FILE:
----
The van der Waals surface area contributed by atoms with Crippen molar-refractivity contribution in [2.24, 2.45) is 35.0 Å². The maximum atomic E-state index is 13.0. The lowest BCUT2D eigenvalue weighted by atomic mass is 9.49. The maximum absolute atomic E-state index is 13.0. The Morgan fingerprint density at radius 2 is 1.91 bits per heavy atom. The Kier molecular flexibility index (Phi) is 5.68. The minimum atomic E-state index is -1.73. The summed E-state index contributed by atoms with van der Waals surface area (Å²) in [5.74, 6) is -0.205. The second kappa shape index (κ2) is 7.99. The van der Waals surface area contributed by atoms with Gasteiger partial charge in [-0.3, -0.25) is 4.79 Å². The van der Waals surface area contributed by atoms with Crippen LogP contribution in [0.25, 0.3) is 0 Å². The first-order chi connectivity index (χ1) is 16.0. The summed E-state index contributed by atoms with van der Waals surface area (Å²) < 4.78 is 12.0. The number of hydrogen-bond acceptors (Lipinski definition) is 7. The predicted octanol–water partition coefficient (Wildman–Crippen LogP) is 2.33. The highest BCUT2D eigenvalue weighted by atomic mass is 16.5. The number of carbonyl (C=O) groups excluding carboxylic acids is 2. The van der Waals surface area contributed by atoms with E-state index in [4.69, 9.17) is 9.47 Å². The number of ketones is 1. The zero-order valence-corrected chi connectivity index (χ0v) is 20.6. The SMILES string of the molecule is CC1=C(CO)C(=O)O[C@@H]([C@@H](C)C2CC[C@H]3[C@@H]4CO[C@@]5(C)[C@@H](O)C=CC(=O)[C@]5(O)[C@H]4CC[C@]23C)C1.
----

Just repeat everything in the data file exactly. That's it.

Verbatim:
The van der Waals surface area contributed by atoms with Crippen molar-refractivity contribution in [2.24, 2.45) is 35.0 Å². The maximum atomic E-state index is 13.0. The lowest BCUT2D eigenvalue weighted by atomic mass is 9.49. The maximum absolute atomic E-state index is 13.0. The Morgan fingerprint density at radius 2 is 1.91 bits per heavy atom. The Kier molecular flexibility index (Phi) is 5.68. The minimum atomic E-state index is -1.73. The summed E-state index contributed by atoms with van der Waals surface area (Å²) in [5.74, 6) is -0.205. The second kappa shape index (κ2) is 7.99. The van der Waals surface area contributed by atoms with Gasteiger partial charge in [-0.3, -0.25) is 4.79 Å². The van der Waals surface area contributed by atoms with Crippen LogP contribution in [0.25, 0.3) is 0 Å². The first-order chi connectivity index (χ1) is 16.0. The summed E-state index contributed by atoms with van der Waals surface area (Å²) < 4.78 is 12.0. The number of hydrogen-bond acceptors (Lipinski definition) is 7. The predicted octanol–water partition coefficient (Wildman–Crippen LogP) is 2.33. The highest BCUT2D eigenvalue weighted by atomic mass is 16.5. The number of carbonyl (C=O) groups excluding carboxylic acids is 2. The van der Waals surface area contributed by atoms with E-state index in [4.69, 9.17) is 9.47 Å². The number of ketones is 1. The zero-order valence-corrected chi connectivity index (χ0v) is 20.6. The SMILES string of the molecule is CC1=C(CO)C(=O)O[C@@H]([C@@H](C)C2CC[C@H]3[C@@H]4CO[C@@]5(C)[C@@H](O)C=CC(=O)[C@]5(O)[C@H]4CC[C@]23C)C1.